UNICEF urges fortification of staple foods to improve child and maternal health and economic gains
SKOPJE, the former Yugoslav Republic of Macedonia - 23 June 2009
Opening a regional workshop on flour fortification, UNICEF Representative Sheldon Yett urged participants to work with industry and host governments to ensure flour consumed in their countries was fortified with micronutrients. Fortifying flour is a proven cost effective strategy to improve population health and productivity.
“Wheat flour is a major food staple consumed regularly by all population groups. Most of the natural vitamins and minerals of wheat are lost during the milling process. Fortification allows for the restoration of the lost nutrients. Costing only pennies per ton, fortification is a proven strategy to boost the nutritional wellbeing of children and their communities,” said Sheldon Yett, UNICEF Representative.
Deficiencies of vitamins and minerals in diets make people vulnerable to infection and disease. Globally, such deficiencies contribute annually to the death of 1 million children younger than 5 and approximately 50,000 young women during pregnancy and childbirth, and cause 200,000 serious birth defects a year.
In the Central and Eastern European and Commonwealth of Independent States (CEE/CIS) region, anemia represents a major public health problem among children under five. Countries with the most severe deficiencies include Albania, Bosnia, Bulgaria, Moldova, Russia, Turkey, and Armenia where at least one in every third child under five is anemic due to inadequate intake of iron.
In what is known as the Copenhagen Consensus, a panel of distinguished economists and public health experts concluded that as measured against a ratio of social benefit to cost, fortification of flour with micronutrients was one of most effective interventions possible to improve the lives of populations throughout the world.
“This is something we want to start preparing for now,” said the Minister of Health, Dr. Bujar Osmani. “This would build on the success of previous efforts such as the iodizing salt initiative that eliminated iodine deficiency and the more recent initiative to add fluoride in milk to reduce tooth decay among pre-school and school aged children.”
Already a well-established practice in many developed countries, fortifying flour with iron and folic acid has contributed to a dramatic decrease in micronutrient deficiencies. In the United States, Canada and Chile, for example, serious birth defects went down by more than one-third in five years following the introduction of mandatory folic acid fortification.
“The fortification of flour reduces iron deficiency and anemia among women of childbearing age,” said Ms Hye Kim, Executive Officer of the Flour Fortification Initiative. “Furthermore, it improves children’s physical and intellectual development, and reduces the incidence of certain birth defects.”
Some 50 countries have enacted laws to fortify cereal flours. In this region, Romania, Bulgaria, Georgia, Turkey, Belarus, Kosovo, Armenia, Uzbekistan, Kyrgyzstan, Tajikistan, Turkmenistan, Kazakhstan, Azerbaijan have started planning or have already introduced mandatory legislation for flour fortification.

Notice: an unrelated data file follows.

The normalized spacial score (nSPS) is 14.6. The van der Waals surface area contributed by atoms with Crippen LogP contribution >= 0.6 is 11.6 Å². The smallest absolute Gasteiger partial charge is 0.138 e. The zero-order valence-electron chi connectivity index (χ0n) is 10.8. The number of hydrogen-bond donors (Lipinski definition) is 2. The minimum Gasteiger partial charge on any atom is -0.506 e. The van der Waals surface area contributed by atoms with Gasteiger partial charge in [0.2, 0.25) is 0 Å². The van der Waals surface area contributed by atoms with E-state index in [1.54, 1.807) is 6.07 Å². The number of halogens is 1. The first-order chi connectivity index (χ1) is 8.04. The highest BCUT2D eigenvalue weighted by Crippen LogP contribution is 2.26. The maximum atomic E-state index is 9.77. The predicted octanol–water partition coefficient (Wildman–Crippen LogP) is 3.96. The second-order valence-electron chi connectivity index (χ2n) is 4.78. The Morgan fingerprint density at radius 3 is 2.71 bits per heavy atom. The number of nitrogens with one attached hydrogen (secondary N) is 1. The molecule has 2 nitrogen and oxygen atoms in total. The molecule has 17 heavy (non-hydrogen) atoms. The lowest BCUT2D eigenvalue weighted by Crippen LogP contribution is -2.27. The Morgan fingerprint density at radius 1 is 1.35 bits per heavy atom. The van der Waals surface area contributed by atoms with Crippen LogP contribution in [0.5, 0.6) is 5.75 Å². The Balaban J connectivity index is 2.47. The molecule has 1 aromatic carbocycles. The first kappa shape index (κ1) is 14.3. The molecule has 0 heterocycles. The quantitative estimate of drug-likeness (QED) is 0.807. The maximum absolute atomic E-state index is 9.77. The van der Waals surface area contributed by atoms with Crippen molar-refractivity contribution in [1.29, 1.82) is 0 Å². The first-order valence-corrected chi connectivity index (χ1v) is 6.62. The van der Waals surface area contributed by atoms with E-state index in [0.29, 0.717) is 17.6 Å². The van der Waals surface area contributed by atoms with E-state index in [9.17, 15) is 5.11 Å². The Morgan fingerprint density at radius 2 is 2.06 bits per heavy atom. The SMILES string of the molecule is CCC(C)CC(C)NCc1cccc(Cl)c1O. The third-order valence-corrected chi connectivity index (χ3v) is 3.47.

“This workshop provides an opportunity for us to look at how we can use this strategy in this country and elsewhere in the region to improve the health and productivity of our communities” continued Mr. Yett.
Data from 1999, the latest available statistics, highlight that in the former Yugoslav Republic of Macedonia one in 2.7 children aged 6-24 months is anemic; and that one in five neo-natal mortalities is the result of congenital anomalies – an anomaly that can be reduced with proper dietary intake of folic acid among women. While a new nutritional survey is needed to provide updated information, fortifying flour would be a cost effective way to improve the nutritional status of children in the country.
The call for increased fortification came at Central and Eastern European and Commonwealth of Independent States regional flour-fortification workshop, which has been jointly organized by UNICEF and the Flour Fortification Initiative, a network of public, private, and civic organizations that promote micronutrient fortification of wheat and maize flour around the world. The four-day event is part of regional efforts to create an enabling regulatory and business environment for the mandatory fortification of flour, an important staple that can be easily fortified with micronutrients.
Representatives from milling industries, milling associations, bakers’ associations, public health officials, food standards and food safety experts from eight countries in the region are participating in workshop. While the workshop has been organised to provide the technical knowledge on how to implement flour fortification, participants will also gain technical knowledge on how to conduct a cost benefit analysis and how to develop a flour fortification strategy and action plan.
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